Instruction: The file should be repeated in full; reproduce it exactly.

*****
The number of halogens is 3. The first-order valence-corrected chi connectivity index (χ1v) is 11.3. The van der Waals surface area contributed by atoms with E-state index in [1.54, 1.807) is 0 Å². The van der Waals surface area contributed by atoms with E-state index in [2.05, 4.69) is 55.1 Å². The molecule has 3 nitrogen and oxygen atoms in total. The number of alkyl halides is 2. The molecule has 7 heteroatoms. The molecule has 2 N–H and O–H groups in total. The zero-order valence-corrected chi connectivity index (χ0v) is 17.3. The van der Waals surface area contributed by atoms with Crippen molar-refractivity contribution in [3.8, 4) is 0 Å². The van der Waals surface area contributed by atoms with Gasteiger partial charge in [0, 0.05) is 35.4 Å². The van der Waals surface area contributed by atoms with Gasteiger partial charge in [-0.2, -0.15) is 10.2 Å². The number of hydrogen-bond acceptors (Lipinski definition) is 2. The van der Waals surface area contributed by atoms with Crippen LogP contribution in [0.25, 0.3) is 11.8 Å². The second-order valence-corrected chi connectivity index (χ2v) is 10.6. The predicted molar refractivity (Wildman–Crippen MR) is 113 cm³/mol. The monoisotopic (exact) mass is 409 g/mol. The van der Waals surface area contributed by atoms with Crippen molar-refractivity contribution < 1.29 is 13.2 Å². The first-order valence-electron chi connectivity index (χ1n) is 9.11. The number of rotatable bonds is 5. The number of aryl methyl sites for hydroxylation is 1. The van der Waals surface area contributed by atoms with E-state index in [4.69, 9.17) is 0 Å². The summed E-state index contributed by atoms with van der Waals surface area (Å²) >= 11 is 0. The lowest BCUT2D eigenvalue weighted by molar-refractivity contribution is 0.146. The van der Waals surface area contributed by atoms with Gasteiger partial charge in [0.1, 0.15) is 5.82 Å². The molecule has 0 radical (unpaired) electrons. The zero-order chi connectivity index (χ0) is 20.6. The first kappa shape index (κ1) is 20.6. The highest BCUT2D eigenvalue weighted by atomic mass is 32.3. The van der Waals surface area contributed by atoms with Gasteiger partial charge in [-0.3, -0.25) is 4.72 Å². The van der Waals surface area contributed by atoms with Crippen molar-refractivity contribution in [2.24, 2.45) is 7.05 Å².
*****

The number of halogens is 3. The first-order valence-corrected chi connectivity index (χ1v) is 11.3. The van der Waals surface area contributed by atoms with E-state index in [1.54, 1.807) is 0 Å². The van der Waals surface area contributed by atoms with E-state index in [2.05, 4.69) is 55.1 Å². The molecule has 3 nitrogen and oxygen atoms in total. The number of alkyl halides is 2. The molecule has 7 heteroatoms. The molecule has 2 N–H and O–H groups in total. The zero-order valence-corrected chi connectivity index (χ0v) is 17.3. The van der Waals surface area contributed by atoms with Crippen molar-refractivity contribution in [3.8, 4) is 0 Å². The van der Waals surface area contributed by atoms with Gasteiger partial charge in [0, 0.05) is 35.4 Å². The van der Waals surface area contributed by atoms with Gasteiger partial charge in [-0.2, -0.15) is 10.2 Å². The number of hydrogen-bond acceptors (Lipinski definition) is 2. The van der Waals surface area contributed by atoms with Crippen LogP contribution in [0.25, 0.3) is 11.8 Å². The second-order valence-corrected chi connectivity index (χ2v) is 10.6. The predicted molar refractivity (Wildman–Crippen MR) is 113 cm³/mol. The monoisotopic (exact) mass is 409 g/mol. The van der Waals surface area contributed by atoms with Crippen molar-refractivity contribution < 1.29 is 13.2 Å². The first-order valence-electron chi connectivity index (χ1n) is 9.11. The number of rotatable bonds is 5. The number of aryl methyl sites for hydroxylation is 1. The van der Waals surface area contributed by atoms with E-state index in [4.69, 9.17) is 0 Å². The summed E-state index contributed by atoms with van der Waals surface area (Å²) >= 11 is 0. The lowest BCUT2D eigenvalue weighted by molar-refractivity contribution is 0.146. The van der Waals surface area contributed by atoms with Gasteiger partial charge in [0.1, 0.15) is 5.82 Å². The molecule has 0 radical (unpaired) electrons. The zero-order chi connectivity index (χ0) is 20.6. The first kappa shape index (κ1) is 20.6. The highest BCUT2D eigenvalue weighted by atomic mass is 32.3. The van der Waals surface area contributed by atoms with Gasteiger partial charge in [-0.3, -0.25) is 4.72 Å². The van der Waals surface area contributed by atoms with Crippen molar-refractivity contribution in [2.24, 2.45) is 7.05 Å².